Trichomonas vaginalis degrades nitric oxide and expresses a flavorubredoxin-like protein: A new pathogenic mechanism?

P. Sarti, P. L. Fiori, E. Forte, P. Rappelli, M. Teixeira, D. Mastronicola, G. Sanciu, A. Giuffrè, M. Brunori

Research output: Contribution to journalArticle

40 Citations (Scopus)

Abstract

Besides possessing many physiological roles, nitric oxide (NO) produced by the immune system in infectious diseases has antimicrobial effects. Trichomoniasis, the most widespread non-viral sexually transmitted disease caused by the microaerophilic protist Trichomonas vaginalis, often evolves into a chronic infection, with the parasite able to survive in the microaerobic, NO-enriched vaginal environment. We relate this property to the finding that T. vaginalis degrades NO under anaerobic conditions, as assessed amperometrically. This activity, which is maximal (133 ± 41 nmol NO/108 cells per minute at 20°C) at low NO concentrations (≤ 1.2 μM), was found to be: (i) NADH dependent, (ii) cyanide insensitive and (iii) inhibited by O 2. These features are consistent with those of the Escherichia coli A-type flavoprotein (ATF), recently discovered to be endowed with NO reductase activity. Using antibodies against the ATF from E. coli, a protein band was immunodetected in the parasite grown in a standard medium. If confirmed, the expression of an ATF in eukaryotes suggests that the genes coding for ATFs were transferred during evolution from anaerobic Prokarya to pathogenic protists, to increase their fitness for the microaerobic, parasitic life style. Thus the demonstration of an ATF in T. vaginalis would appear relevant to both pathology and evolutionary biology. Interestingly, genomic analysis has recently demonstrated that Giardia intestinalis and other pathogenic protists have genes coding for ATFs.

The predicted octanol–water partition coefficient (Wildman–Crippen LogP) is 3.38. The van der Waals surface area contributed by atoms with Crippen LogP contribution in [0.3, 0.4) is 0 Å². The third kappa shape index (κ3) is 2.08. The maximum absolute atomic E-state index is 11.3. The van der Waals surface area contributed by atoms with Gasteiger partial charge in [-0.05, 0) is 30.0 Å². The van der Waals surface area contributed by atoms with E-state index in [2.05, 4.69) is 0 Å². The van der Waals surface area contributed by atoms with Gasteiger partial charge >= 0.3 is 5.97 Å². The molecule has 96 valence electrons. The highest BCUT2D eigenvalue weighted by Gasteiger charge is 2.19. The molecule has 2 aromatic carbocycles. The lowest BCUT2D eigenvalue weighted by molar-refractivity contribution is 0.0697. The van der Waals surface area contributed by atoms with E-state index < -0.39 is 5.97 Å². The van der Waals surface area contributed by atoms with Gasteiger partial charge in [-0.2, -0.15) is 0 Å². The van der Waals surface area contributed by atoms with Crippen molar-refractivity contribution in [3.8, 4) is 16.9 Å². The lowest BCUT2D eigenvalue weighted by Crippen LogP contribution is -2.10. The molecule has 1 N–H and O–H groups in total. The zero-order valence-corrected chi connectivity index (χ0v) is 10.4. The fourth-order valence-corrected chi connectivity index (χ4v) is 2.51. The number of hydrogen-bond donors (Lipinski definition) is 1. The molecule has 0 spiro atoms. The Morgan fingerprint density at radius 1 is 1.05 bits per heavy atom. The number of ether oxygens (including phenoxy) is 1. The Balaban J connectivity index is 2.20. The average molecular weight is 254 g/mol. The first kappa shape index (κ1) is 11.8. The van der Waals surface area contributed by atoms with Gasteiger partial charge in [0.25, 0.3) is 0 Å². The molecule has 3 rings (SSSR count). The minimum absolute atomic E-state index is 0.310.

Original languageEnglish
Pages (from-to)618-623
Number of pages6
JournalCellular and Molecular Life Sciences
Volume61
Issue number5
DOIs
Publication statusPublished - 1 Mar 2004

Keywords

  • A-type flavoprotein
  • Evolution
  • Human pathology
  • Lateral gene transfer
  • Nitric oxide
  • Protist
  • Trichomonas vaginalis

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